A well-funded effort to incorporate Wainscott as a village received more than enough signatures over the Fourth of July weekend to move forward, according to the chair of Citizens for the Preservation of Wainscott, Gouri Edlich.
Michael McKeon, a partner at Mercury, a global public strategy firm, and who is a consultant and spokesperson for Citizens for the Preservation of Wainscott, said Sunday that about 140 signatures were needed to trigger an election on incorporation. Edlich said Monday that her organization had obtained upwards of 200 signatures over the weekend.
The group set up a canopy in front of Wainscott Chapel on Main Street over the weekend, scheduling those who wanted to sign the petition to incorporate to come at staggered hours, to ensure social distancing due to the COVID-19 pandemic.
When a reporter approached the table, a man collecting signatures said only that his name was Alex. He refused to talk about what he was doing, instead giving the reporter McKeon’s contact information. When the reporter started to photograph the canopy and chapel, Alex and another man collecting signatures walked away, so as not to be in the shot.
McKeon was asked Sunday if those collecting signatures were volunteers. He said they were.
Edlich elaborated on that point the next day. “Over this past weekend we had about 30 people volunteer. It was a lot of people.”
McKeon said it would be wrong to think that the proposed massive cable landing on Beach Lane in Wainscott from Orsted’s planned off-shore wind farm was the sole reason for the move towards incorporation.
Edlich said, “There is no one issue. There are many issues. The wind farm really got people organized but there are issues around development. The school. (Cars) speeding. The airport—lots of issues that have brought people together. It is really an incredible community.”
Edlich said she founded Citizens for the Preservation of Wainscott at the end of 2018. She was asked what the genesis of the organization was. “I assume you are familiar with the water situation that has been going on here with PFCs coming from the airport,” she replied. “That for me really perked up my attention. Then I started to get wind of the wind farm,” she said, acknowledging the pun. “My family and I started to talk to our neighbors. We started an informal petition to register objection to that, and to try and understand what due diligence the Town of East Hampton has done. It turns out they haven’t done any.”
In a court document filed last year by the attorney representing the Town of East Hampton in its several lawsuits against both the manufacturers of chemicals used by fire departments in the past to fight fires, as well as both the Bridgehampton and East Hampton fire departments, Nicholas C. Rigano writes, “Per- and polyfluoroalkyl substances (“PFAS”) are a family of hundreds of man-made chemicals comprised of primarily carbon and fluorine. PFAS chemicals were invented in the 1930s. PFAS chemicals are effective in products requiring fire extinguishment and repellency of water, oil and stains. PFOA and PFOS are the two most widely studied PFAS chemicals.”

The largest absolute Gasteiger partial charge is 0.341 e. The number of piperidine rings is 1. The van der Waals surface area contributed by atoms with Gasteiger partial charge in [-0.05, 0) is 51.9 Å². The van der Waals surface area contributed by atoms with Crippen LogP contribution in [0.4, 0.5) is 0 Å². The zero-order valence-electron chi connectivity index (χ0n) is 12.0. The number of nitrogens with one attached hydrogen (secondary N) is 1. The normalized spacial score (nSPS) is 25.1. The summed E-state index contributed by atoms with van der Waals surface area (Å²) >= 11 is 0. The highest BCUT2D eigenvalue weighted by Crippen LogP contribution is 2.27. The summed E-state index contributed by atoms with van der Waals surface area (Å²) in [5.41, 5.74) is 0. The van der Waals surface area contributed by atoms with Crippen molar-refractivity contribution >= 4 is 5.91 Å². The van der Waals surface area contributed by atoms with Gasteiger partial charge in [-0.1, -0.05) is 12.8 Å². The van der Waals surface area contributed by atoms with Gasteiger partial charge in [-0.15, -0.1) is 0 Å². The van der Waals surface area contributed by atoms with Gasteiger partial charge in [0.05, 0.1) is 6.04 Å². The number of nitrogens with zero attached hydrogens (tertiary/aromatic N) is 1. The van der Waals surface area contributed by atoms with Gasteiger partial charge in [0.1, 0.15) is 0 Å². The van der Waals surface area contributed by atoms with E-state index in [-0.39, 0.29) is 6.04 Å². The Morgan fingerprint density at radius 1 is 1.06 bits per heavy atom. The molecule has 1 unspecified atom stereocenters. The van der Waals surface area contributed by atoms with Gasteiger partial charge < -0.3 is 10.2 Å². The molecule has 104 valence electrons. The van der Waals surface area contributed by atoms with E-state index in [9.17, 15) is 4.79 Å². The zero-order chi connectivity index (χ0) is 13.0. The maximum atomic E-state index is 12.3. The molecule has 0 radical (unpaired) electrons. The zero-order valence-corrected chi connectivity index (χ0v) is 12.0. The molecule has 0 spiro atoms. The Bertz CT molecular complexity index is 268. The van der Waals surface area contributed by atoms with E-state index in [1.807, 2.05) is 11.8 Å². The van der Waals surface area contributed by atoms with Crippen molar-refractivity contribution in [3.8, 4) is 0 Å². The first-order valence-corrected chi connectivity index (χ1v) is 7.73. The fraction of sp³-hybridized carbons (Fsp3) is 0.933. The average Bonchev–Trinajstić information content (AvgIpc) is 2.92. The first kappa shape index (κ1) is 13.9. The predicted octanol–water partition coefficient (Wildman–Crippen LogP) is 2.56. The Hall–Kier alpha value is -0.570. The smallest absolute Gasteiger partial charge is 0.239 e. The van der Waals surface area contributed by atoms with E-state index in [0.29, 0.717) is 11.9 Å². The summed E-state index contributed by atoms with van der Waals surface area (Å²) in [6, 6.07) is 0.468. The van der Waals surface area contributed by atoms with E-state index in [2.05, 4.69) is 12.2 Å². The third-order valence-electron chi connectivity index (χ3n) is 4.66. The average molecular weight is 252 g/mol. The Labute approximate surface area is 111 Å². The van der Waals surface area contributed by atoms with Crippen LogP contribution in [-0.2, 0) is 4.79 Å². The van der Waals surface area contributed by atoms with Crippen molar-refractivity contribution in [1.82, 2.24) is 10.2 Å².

The chemicals, he wrote, “may accumulate in humans in the serum, kidney and liver. PFOA and PFOS have lengthy half-lives within the human body.” These chemicals were stored and used for many years at the airport in Wainscott. In 2017, it was revealed that these chemicals had made their way into the aquifer, contaminating well water in Wainscott.
Edlich was asked about the various lawsuits the town has launched the past couple of years over the contaminated water issue. She responded, “The town has started running water mains. Getting clean water was really—our efforts really come after that, but I mention it as an example of how it wasn’t clear the town was really looking after our interests, and it sort of spawned my own investment and personal interest in all this. I have no idea about any lawsuits.”
Edlich sees an incorporated village with a very small governmental structure, with perhaps just two full time employees. It will mimic the boundaries of the Wainscott school district. She was asked if David Eagan, who is president of the school district, making him currently the highest elected official in the proposed village, was involved in Citizens for the Preservation of Wainscott. “I don’t know David Eagan,” she responded.
Eagan also is an attorney who represents John Tintle, the owner of the massive sand mine on the north side of the highway in Wainscott. Eagan has proposed converting that site into a major industrial park, to be subdivided into 50 lots, each housing its own business. Tintle’s companies that own title to that area are also defendants in the town’s lawsuit over the contaminants in the water.
McKeon declined to address the future of the sand mine, saying that is just one issue of many that the village of Wainscott will have to take on. “When we started talking about incorporation we discovered that there were issues across the perspective village,” McKeon said.
Edlich was asked if she thought incorporation had passed the point of no return. “Those are your words, but we are definitely going to continue,” she responded.
“Hopefully it is a statement that Town Supervisor Peter Van Scoyoc hears clearly. He has seen this move towards a village as an indictment of his leadership, and he is right,” McKeon said. Wainscott, McKeon added, “is determined to incorporate no matter what the town does.”